Firefighter Basics: The Opening Act

Thanks or the response we received on checking you SCBA when arriving for shift. We received several notes of encouragement asking us for more so we will work to get it done.

The First thing we are going to share is arriving for duty. This fits no matter if your paid or volunteer. If you are going to pull a duty shift or just hang at the firehouse for a bit, there are several things that should happen:

1. Get to the firehouse 30 to 45 minutes early. As a firefighter you need to get a general impression of the apparatus as well.

2. Stow your bag and ensure you are in the proper uniform for the day.

3. Inspect your turnout gear and report any questionable areas to your supervisor.

4. Let the person whom you are relieving know your ready to take their spot and get a turnover from what happened with them the shift before.

5. We covered checking your SCBA, and those goes along with inspecting your turnout gear as well.

6. Inspect the tools on the apparatus and make a game plan on what needs to be serviced or possibly taken out of service.

7. Now find your supervisor if you do not have a roll call, and find out your plan of the day. Let him/her know what you have found in the morning, so  that  they can incorporate that in to their plans.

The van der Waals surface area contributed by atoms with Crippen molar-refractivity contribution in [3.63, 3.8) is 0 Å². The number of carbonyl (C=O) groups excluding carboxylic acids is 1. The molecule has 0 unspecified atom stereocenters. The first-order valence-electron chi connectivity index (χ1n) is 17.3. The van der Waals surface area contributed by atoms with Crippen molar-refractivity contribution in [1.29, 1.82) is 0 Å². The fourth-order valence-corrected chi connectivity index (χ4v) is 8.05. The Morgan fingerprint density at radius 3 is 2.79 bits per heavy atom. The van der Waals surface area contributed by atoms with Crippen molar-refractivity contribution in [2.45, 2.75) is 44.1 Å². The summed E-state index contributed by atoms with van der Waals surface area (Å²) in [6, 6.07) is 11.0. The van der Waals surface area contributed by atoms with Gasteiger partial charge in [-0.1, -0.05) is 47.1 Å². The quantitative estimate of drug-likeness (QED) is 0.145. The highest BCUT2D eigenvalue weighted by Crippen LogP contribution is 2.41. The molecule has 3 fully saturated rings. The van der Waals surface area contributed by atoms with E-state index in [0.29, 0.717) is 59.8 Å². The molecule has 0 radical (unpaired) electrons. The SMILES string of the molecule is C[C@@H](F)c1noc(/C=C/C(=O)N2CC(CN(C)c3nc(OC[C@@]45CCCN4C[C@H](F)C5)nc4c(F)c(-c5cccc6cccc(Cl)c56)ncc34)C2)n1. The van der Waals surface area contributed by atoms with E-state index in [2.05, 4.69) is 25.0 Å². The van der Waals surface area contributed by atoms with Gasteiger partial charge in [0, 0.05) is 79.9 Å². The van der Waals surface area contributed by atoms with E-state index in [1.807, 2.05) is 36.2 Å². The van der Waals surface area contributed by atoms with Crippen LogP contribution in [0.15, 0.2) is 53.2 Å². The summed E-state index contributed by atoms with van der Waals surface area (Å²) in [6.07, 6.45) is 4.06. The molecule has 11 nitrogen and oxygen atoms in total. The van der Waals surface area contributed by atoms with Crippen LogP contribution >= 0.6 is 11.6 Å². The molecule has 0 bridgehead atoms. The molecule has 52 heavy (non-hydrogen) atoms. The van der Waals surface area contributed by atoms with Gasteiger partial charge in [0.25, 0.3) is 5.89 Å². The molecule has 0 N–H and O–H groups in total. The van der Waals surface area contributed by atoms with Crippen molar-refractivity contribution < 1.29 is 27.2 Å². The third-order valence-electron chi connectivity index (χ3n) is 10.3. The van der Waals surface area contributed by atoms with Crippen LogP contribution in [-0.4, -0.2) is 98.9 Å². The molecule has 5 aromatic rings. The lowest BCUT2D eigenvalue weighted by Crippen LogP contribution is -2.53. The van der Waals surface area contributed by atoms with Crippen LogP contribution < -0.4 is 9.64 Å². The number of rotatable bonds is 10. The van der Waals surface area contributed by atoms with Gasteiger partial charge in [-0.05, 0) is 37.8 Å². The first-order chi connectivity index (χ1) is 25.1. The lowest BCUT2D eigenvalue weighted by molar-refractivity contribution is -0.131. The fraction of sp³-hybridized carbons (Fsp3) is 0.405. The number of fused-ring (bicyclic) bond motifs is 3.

8. Tell your officer upfront the things you need to work on training wise

9. Knock out your daily chores.

10. Be ready to train, and most importantly be ready for calls for service.

These are just a few items, I’m sure others will add more, and are welcome to.

FF Basic Cone Drill one


  • Caleb says:

    Don’t forget to stretch! We never know when we have to go from zero to all out so stretching at the start of each shift is critical. Your body will thank you in 10-15 years!

  • Ed Lottermoser says:

    I am an ” old timer ” in the fire service, 53 years and I enjoy reading these posts. Thank you

  • jimmy Davis says:

    Be fit for duty and keep fire in your life; be proactive and lead by example. Come to work with a positive attitude and keep your self safe and the other team members of your crew.

  • Herman Moore says:

    Setting a time for physical fitness is important. We enjoy our 8am crossfit.

  • I am an Emergency Officer in Namibia and I enjoy reading these posts and I still need more information from you guys on how maintain and control the Fire Station.

  • firestudent1 says:

    Thank you for your comment. Please feel free to email us at or comment any of your questions here, so that your Brothers and Sister can share their experiences as well. Thank you very much for your readership and we look forward to a learning partnership with you.

  • Raymond says:

    My name is Ray, I have worpked in the fire service for 22 years – as a firefighter and a company officer – I have worked and supervised engine and ladder companies. Feel free to email me as well at :

    I am also a fire service instructor at our local college. I am willing to help you in any way I can.

  • Wink says:

    Hydrate drink water. Cramps, heat stroke, and heat exustion are very common in the fire service remember drink water till you pee clear

Leave a Reply

Your email address will not be published. Required fields are marked *